The ancient city of Hierapolis, located in modern-day Pamukkale, southwestern Turkey, is approximately 6 miles (10 km) north of the ruins of Laodicea. It is about 580km far from Istanbul and there are direct flights everyday from Istanbul to Denizli Airport.

Situated on the Coruh River, a tributary of the Buyuk Menderes (Maeander) River, it was probably established by Eumenes II of Pergamum in 190 BC. It became a holy city (hieron), and its main religious celebration was the Letoia, in honor of the goddess Leto, a local version of the Great Mother of the Gods, who was worshipped with orgiastic ceremonies.

There was also an oracle of Apollo Lairbenos. In approximately AD 14–37, the Roman emperor Tiberius rebuilt Hierapolis, which survived until 1334, when it was destroyed by an earthquake. Baths, a gymnasium, an agora, and a Byzantine church are among the ruins that have been excavated since the 19th century. In 1988, Hierapolis was designated a UNESCO World Heritage site.

The therapeutic sulphur springs have been utilized as a spa since the 2nd century BC, and many individuals have retired or died there. The huge necropolis is packed with sarcophagi, notably that of Marcus Aurelius Ammianos, which features a sculpture depicting the world’s first known crankshaft and rod mechanism. On the pediment, a waterwheel fed by a mill race drives two frame saws that cut rectangular blocks via connecting rods and cranks.

The magnificent baths were built using massive stone blocks without the use of cement and included various enclosed or open areas interconnected together. There are numerous inner niches, including the bath chamber, library, and gymnasium.

According to ancient tradition, Philip the Apostle was beheaded in Hierapolis around the year 87 during the reign of Emperor Domitian. As a metropolis as well as a bishopric, Hieropolis remained one of Phrygia Pacatiana’s two metropolises. The cathedral, baptistry, and churches are among the Christian monuments. St Philip’s martyrion is noteworthy for its octagonal construction.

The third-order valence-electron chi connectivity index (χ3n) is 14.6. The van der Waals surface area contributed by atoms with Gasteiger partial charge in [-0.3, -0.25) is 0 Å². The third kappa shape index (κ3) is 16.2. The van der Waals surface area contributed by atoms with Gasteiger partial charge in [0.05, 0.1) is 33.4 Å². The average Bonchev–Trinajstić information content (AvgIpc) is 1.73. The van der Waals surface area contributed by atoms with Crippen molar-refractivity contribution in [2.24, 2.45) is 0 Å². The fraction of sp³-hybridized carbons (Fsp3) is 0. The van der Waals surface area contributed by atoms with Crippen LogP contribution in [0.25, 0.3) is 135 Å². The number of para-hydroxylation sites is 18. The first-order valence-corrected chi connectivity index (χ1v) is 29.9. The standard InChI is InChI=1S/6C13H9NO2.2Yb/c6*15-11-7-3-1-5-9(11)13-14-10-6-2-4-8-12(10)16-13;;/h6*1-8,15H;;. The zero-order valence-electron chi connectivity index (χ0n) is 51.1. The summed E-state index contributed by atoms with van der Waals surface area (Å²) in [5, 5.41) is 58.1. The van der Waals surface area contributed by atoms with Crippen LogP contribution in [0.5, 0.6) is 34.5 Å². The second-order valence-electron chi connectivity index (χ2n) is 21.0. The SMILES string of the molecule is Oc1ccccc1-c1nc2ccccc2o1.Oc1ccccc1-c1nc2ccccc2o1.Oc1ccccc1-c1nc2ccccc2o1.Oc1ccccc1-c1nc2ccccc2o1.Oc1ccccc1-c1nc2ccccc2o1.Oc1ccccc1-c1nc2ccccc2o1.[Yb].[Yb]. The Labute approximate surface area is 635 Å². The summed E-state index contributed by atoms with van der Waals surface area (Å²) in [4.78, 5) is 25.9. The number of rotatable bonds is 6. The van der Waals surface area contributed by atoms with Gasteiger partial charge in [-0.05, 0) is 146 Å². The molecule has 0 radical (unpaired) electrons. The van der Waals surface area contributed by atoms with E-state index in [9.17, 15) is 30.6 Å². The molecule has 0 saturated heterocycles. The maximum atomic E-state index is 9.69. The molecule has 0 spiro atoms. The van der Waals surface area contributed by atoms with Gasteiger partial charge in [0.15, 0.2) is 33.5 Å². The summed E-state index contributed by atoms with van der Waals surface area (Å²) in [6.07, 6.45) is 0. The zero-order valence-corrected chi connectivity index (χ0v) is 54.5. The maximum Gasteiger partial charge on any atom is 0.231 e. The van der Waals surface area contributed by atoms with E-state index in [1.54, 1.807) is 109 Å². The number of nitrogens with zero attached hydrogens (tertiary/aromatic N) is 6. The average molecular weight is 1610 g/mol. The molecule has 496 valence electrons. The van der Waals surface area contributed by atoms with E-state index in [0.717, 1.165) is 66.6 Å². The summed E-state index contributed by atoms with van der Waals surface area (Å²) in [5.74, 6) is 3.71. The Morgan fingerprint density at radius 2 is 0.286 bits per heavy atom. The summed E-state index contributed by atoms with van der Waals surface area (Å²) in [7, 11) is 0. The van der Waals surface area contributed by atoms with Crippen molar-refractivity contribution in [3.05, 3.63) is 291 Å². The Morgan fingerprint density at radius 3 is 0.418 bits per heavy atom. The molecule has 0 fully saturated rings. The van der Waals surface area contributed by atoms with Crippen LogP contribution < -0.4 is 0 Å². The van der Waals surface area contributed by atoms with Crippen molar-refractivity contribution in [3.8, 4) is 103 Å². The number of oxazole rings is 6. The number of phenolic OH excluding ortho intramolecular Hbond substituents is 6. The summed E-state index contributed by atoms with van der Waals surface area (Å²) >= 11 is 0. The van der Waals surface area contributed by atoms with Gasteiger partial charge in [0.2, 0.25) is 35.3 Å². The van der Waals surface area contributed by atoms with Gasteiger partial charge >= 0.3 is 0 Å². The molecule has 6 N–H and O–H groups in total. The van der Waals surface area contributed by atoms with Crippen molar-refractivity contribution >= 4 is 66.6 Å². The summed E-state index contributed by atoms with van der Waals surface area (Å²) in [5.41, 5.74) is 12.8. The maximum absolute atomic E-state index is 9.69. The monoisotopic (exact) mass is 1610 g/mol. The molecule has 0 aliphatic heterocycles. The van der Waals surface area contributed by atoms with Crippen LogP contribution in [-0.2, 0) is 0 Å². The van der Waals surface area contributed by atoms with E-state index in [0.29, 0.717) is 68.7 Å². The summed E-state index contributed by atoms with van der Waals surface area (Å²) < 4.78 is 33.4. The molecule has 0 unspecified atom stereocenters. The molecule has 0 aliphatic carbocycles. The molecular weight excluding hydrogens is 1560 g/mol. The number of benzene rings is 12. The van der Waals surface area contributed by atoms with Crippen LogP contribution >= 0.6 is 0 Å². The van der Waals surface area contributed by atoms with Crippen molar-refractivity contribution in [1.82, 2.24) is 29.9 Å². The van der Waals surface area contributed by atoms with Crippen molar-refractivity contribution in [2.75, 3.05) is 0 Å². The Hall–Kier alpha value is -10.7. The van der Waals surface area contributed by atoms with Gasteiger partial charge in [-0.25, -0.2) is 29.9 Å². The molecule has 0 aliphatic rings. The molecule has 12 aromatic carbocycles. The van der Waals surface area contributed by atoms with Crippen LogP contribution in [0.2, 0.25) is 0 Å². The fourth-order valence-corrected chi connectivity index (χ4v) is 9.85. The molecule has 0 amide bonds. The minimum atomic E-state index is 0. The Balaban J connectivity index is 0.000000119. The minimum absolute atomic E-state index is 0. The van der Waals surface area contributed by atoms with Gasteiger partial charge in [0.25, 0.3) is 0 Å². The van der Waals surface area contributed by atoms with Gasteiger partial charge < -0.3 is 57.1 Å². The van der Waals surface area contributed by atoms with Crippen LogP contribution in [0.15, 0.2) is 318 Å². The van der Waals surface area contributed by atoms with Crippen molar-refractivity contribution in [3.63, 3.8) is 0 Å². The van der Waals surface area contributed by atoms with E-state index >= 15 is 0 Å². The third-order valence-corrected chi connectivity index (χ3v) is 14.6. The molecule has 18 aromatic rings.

It has been discovered in excavations at the Hierapolis Ancient City that Hell’s Gate and the opening to a cave, which was considered -at the time of ancient pagan beliefs- to be a ‘gateway between life and death,’ were found. This location is known as Plutonium Sanctuary and you can visit this place when you are there.

Cleopatra Pool, which is believed that she bathed here once, is another important place to visit in Hierapolis Ancient city. The thermal pool’s water is 36–57°C, with a pH of 5.8. The spa water comprises bicarbonate, sulphate, carbon dioxide, iron, and a radioactive mixture. The water from this spring may be used for bathing and drinking treatments because it has a melting metal value of 2430 mg/liter. There is no fee to enter the garden and sit beside the pools if you are not swimming. If you wish to swim in the pool, you must pay the entrance fee of 50 Turkish Lira per person. You should bring your swimsuit for the pool.

The entrance fee for Hierapolis Ancient City and Pamukkale Travertine Terraces is 110 Turkish Lira per person until April 2022.

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